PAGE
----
As someone who comes from a long lineage of Christians, I am very grateful for the faithfulness of St. Patrick and his unending commitment to share and live out the gospel with the people of Ireland. So this year, as you don your green, watch your parade, pinch your friend, or toss back your Guinness, be sure to do it with an understanding of the true greatness of St. Patrick.

Tuesday, March 3, 2009

little things mean a lot

I hear the phrase often, but I don't always "get it." And at times I believe it, but other times..hmmm...I am not so sure. But despite my ambivilence, the reality for me (like most of us), is that I am a product of my culture. And if you haven't noticed lately, this culture is all about me and all about now. Microwaves, instant everything, text messaging, live this and live that, drive-thru, drive-up, drive-by, fast food, fast cash, lose weight fast, get rich fast, interactive TV, everything on demand, and the list goes on and on. Simple ideas such as patience, diligence, routine, discipline, and process seem to fit more with re-runs of "The Walton's" than they do with life in the 21st Century.

However, this past weekend, through the words of our pastor, Bill White, I was reminded that simple things actually do mean a lot, and they really do make a difference. It's just that most of the time we don't realize it until weeks, months and sometimes years later. So recently I have been evaluating my life experiences, and I have found plenty to validate this truth that things in the moment that seem simple, minute, and almost pointless over time produce life-long memories, create limitless opportunities, and make a profound difference in the lives of many. Looking back, here are a few that have meant the most to me:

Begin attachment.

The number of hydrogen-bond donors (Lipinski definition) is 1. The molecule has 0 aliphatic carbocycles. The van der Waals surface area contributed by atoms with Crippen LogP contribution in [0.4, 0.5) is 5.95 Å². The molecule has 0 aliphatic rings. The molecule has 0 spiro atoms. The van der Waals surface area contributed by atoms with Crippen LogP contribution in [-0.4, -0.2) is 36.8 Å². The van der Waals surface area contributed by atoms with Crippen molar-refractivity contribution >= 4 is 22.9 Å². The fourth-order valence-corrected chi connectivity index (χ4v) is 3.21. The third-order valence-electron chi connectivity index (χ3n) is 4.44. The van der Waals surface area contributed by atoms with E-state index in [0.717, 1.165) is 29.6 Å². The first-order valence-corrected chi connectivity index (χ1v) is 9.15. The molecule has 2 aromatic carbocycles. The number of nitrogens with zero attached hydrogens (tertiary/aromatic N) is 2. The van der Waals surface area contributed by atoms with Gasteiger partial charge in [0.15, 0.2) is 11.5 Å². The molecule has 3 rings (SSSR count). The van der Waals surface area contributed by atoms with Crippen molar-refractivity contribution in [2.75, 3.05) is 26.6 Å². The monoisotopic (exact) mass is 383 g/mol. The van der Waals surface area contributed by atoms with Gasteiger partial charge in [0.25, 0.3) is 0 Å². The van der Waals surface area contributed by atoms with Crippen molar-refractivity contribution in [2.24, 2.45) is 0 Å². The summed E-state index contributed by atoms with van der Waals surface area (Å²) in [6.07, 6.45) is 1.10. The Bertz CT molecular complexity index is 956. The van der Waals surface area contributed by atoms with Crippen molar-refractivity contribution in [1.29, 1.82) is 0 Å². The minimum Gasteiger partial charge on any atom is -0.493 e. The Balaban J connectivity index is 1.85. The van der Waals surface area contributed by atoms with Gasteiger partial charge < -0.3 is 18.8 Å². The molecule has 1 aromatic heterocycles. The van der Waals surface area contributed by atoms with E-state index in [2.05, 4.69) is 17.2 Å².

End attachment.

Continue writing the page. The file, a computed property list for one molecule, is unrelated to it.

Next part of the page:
- my dad always hugging and kissing my mom
- my dad reading the Bible to us during breakfast
- the use of "please" "thank you" "ma'am" and "sir"
- family, friends, and youth leaders showing up to my sporting events
- my friends hanging with me when I needed them most
- buddy days and family nights
- family votes

Here are a few that I am trying to focus on now:

- always telling my wife and kids that I love them and am proud of them
- praying daily with and for Kelly and the kids
- writing a quick note or e-mail to say thank-you
- talking to God about whatever is on my mind, even when I don't feel like it
- letting the kids win from time to time (this one is really hard!)
- smelling a cup of coffee before I take the first sip
- enjoying time my kids, even when it is late and I am tired
- reading the Bible to my kids even when they don't pay attention
- enjoying God's creation everyday
- saying "please" "thank you" "ma'am" and "sir"
- finding ways to encourage others
- piggy-back rides, even when my back hurts
- engaging a student when I would rather not
- smiling, laughing, and being ridiculous

I realize that a lot on this list may seem silly and even pointless. However, if history is right, I believe that this time next week, year, or lifetime the efforts will prove to mean so much more!